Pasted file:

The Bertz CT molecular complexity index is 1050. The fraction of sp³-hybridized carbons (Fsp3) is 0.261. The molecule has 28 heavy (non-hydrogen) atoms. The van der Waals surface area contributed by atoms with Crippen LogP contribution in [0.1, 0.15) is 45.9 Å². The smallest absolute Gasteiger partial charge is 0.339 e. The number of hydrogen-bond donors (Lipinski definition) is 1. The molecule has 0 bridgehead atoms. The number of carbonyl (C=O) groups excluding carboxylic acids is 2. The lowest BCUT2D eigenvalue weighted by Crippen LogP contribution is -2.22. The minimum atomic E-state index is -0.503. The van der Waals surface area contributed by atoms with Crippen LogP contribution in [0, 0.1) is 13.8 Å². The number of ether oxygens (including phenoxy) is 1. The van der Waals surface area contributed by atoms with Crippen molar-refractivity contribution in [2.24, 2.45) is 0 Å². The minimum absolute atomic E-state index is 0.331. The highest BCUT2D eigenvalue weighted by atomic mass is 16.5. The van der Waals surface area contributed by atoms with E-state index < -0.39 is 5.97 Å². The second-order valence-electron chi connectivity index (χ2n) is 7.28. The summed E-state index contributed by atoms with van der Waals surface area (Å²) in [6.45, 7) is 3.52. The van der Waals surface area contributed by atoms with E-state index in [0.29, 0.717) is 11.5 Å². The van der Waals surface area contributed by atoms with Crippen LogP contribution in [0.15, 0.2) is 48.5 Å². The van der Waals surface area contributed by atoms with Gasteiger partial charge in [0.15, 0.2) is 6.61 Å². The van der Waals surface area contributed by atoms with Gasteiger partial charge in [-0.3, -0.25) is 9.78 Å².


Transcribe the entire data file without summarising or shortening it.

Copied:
The Bertz CT molecular complexity index is 1050. The fraction of sp³-hybridized carbons (Fsp3) is 0.261. The molecule has 28 heavy (non-hydrogen) atoms. The van der Waals surface area contributed by atoms with Crippen LogP contribution in [0.1, 0.15) is 45.9 Å². The smallest absolute Gasteiger partial charge is 0.339 e. The number of hydrogen-bond donors (Lipinski definition) is 1. The molecule has 0 bridgehead atoms. The number of carbonyl (C=O) groups excluding carboxylic acids is 2. The lowest BCUT2D eigenvalue weighted by Crippen LogP contribution is -2.22. The minimum atomic E-state index is -0.503. The van der Waals surface area contributed by atoms with Crippen LogP contribution in [0, 0.1) is 13.8 Å². The number of ether oxygens (including phenoxy) is 1. The van der Waals surface area contributed by atoms with Crippen molar-refractivity contribution in [2.24, 2.45) is 0 Å². The minimum absolute atomic E-state index is 0.331. The highest BCUT2D eigenvalue weighted by atomic mass is 16.5. The van der Waals surface area contributed by atoms with E-state index < -0.39 is 5.97 Å². The second-order valence-electron chi connectivity index (χ2n) is 7.28. The summed E-state index contributed by atoms with van der Waals surface area (Å²) in [6.45, 7) is 3.52. The van der Waals surface area contributed by atoms with E-state index in [0.29, 0.717) is 11.5 Å². The van der Waals surface area contributed by atoms with Crippen LogP contribution in [0.15, 0.2) is 48.5 Å². The van der Waals surface area contributed by atoms with Gasteiger partial charge in [0.15, 0.2) is 6.61 Å². The van der Waals surface area contributed by atoms with Gasteiger partial charge in [-0.3, -0.25) is 9.78 Å².